Whether for those who seek care from private practitioners or for subscribers to traditional hospitals and doctors, the trends do not change (71% and 64% are satisfied respectively).
For the rest of the general opinions: 24% are quite satisfied and 1% are quite dissatisfied.
In addition, we also asked the people of Tananarivo for their opinions on the price of medical consultations. Here are their answers:
- 32% find the price quite expensive
- 31% find it expensive
- 22% find the price is normal
- 6% find it affordable
- and 5% find it fairly affordable
Note: While 31% of people in general think that a consultation is expensive, 37% of liberal doctors think so, compared to “only” 19% of those who go to hospitals and traditional doctors.
What about the price of the drugs?
It is impossible not to mention the cost of medicines when talking about the health system in Madagascar. It so happens that 37% of Tananarivians who are treated by a third party find that the price of prescribed medicines is expensive!
More specifically, 42% of those who are treated by private practitioners think this, compared to 28% of those who are treated by hospitals and traditional doctors.
For the rest of the general figures, see for yourself:
- 36% find that prescription drugs are quite expensive
- 21% say they cost the right price
- 3% find them fairly affordable
- 2% find them affordable
In conclusion to this survey on the health system in Madagascar
Unequivocally, it is clear that liberal doctors are the most consulted by the people of Tananarivo when they fall ill. These practitioners garner 34% of the vote even though 37% of those who frequent them think that consultation is expensive.
We also note that 28% of Tananarivians are self-medicating. What do you want, it’s the reflex of the ady gasy :) ! Besides, don’t they say: “Raha sery vitan’ny anamalaho, aza amonoana vatotr’akoho”, which can be translated by “If it’s a cold that anamalaho can cure, why bother to zigzag a chicken (editor’s note: to make soup out of it)? “The anamalaho here is a breach leaving a burning sensation in the mouth and throat. In other words, for small ailments that need to be cured, there’s no need to go looking for big remedies.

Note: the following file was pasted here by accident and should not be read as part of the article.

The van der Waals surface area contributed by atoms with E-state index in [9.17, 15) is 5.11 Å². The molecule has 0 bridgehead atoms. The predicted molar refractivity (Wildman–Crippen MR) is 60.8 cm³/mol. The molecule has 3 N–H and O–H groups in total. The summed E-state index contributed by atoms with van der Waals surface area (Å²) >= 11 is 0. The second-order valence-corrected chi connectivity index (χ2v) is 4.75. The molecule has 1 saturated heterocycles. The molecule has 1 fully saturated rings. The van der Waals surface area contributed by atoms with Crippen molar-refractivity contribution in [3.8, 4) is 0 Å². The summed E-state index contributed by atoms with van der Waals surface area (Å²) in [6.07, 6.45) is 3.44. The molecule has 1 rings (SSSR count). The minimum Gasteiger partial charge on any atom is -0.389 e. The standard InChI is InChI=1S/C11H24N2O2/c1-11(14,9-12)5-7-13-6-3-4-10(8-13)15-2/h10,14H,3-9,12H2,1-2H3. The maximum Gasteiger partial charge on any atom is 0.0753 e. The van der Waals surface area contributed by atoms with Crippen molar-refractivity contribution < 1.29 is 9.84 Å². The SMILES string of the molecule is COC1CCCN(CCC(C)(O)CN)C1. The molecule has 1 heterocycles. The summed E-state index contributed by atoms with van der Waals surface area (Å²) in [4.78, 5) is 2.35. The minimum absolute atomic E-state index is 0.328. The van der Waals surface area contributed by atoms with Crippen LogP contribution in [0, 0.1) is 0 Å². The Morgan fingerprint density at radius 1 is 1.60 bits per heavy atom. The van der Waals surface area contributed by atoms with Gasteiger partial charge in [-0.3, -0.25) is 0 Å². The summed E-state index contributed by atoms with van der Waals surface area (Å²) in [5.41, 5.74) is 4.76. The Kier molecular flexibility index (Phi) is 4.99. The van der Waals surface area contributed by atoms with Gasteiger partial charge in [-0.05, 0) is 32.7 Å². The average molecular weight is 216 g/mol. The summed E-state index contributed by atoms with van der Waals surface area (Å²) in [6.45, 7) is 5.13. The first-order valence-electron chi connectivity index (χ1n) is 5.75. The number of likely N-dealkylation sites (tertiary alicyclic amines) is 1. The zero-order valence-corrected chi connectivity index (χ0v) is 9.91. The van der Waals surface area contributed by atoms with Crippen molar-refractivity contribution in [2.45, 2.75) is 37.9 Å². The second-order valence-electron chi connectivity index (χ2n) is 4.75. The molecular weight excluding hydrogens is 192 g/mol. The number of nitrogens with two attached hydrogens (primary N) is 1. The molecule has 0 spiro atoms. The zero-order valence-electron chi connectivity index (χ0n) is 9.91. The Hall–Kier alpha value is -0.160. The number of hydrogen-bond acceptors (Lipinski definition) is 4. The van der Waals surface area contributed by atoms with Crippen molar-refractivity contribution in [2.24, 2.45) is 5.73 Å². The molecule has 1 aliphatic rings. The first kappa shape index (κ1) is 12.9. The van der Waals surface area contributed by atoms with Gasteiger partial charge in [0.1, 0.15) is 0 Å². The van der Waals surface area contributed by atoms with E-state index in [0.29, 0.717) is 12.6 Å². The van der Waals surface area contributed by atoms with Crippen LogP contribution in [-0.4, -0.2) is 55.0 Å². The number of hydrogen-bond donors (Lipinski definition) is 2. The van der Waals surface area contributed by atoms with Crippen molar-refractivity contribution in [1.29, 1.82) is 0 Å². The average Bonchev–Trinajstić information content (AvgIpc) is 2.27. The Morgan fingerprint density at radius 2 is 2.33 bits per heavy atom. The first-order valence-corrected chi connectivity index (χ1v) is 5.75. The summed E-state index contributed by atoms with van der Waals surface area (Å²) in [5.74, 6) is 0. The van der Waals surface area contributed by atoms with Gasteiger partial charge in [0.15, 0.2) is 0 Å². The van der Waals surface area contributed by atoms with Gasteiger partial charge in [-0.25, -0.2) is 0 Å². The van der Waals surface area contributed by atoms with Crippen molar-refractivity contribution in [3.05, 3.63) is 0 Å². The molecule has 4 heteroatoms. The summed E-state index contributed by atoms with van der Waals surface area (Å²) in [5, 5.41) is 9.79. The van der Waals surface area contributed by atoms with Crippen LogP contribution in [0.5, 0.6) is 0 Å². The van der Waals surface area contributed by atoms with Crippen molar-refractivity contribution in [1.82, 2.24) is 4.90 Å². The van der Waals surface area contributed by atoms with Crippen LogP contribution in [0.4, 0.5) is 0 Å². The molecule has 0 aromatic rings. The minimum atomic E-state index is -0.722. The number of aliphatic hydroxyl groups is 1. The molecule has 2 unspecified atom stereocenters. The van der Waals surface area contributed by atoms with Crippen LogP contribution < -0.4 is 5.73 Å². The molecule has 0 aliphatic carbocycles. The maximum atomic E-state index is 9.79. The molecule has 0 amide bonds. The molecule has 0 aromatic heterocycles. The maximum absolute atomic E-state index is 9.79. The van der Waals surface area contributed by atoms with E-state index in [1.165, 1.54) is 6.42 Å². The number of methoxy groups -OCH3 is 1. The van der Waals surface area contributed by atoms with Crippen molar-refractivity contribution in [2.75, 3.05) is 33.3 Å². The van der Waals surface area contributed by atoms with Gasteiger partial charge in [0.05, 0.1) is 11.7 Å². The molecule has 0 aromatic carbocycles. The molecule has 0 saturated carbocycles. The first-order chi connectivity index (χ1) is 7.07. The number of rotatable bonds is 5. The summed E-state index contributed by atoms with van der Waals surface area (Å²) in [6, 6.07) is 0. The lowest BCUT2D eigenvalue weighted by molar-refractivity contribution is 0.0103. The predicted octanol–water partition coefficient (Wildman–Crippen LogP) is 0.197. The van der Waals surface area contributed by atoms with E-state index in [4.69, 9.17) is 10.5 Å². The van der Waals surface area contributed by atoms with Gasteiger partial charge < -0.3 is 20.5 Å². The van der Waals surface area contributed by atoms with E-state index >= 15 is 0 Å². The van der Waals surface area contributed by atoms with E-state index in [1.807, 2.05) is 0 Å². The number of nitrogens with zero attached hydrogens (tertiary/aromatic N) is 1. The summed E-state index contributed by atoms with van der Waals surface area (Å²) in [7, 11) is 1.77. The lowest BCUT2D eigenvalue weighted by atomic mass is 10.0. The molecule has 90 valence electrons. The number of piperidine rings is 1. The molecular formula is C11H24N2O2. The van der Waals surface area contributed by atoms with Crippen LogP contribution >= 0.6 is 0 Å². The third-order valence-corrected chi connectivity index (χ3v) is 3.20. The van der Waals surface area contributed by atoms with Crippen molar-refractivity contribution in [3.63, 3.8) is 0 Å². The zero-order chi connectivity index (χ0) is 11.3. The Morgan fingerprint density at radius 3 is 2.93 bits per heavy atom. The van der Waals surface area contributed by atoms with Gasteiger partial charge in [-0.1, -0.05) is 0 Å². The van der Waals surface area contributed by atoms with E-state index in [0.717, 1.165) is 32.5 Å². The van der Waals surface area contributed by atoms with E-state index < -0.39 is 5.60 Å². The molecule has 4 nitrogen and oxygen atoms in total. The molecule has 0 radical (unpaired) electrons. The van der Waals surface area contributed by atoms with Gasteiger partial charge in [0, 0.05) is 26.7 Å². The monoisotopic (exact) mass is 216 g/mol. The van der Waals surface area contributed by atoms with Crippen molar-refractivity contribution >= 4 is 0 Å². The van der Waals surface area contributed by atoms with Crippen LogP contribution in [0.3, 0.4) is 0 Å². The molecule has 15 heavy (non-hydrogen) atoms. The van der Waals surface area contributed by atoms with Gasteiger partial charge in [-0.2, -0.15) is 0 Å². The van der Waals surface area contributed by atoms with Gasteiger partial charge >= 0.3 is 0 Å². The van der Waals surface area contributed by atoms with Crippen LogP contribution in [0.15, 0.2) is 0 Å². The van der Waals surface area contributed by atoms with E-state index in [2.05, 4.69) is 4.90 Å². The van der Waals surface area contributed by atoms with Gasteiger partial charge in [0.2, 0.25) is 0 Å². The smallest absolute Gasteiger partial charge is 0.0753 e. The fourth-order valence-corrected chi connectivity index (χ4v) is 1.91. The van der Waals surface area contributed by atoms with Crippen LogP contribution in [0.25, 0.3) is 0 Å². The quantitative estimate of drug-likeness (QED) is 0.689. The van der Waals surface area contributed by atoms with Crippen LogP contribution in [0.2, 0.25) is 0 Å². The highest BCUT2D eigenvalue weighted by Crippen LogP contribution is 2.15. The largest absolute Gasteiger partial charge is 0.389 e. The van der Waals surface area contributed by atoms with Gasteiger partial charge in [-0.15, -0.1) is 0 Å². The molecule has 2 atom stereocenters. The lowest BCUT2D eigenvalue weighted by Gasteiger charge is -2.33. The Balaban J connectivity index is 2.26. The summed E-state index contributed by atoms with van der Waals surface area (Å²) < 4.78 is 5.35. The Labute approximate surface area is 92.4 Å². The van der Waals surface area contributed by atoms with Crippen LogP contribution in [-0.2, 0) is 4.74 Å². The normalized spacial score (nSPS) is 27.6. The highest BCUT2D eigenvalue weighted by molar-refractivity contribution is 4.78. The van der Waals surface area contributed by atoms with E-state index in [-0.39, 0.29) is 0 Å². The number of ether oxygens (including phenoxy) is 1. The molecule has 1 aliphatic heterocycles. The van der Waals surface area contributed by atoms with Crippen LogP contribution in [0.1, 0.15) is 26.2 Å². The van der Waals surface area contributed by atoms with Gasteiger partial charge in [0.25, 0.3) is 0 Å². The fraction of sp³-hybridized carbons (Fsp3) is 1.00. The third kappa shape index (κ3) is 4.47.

In Madagascar, only a very small proportion of workers benefit from social welfare: less than 10% in 2017 according to the Ministry of Civil Service, Administration Reform, Labour and Social Laws. The rest? They have to pay the costs out of their own pockets.
To date, the Malagasy State does not have a real health care system for the population. And for the low purchasing power of Malagasy people, medical expenses are expensive as our survey revealed: 31% of Tananarivians find the price of a consultation expensive (+32% who find it quite expensive) and 37% also consider that prescribed drugs are expensive (+36% who find them quite expensive).
In any case, what is good is that more than two-thirds of Tananarivians (69%) say they are satisfied with the care they received in their health centre and 51% find the health staff welcoming in general (+26% quite welcoming).
For my part, like 34% of Tananarivians, I also get close to liberal doctors when I’m not in great shape. The price of the consultation is certainly higher than that of public hospitals, but the quality of care is clearly commensurate with the amount paid.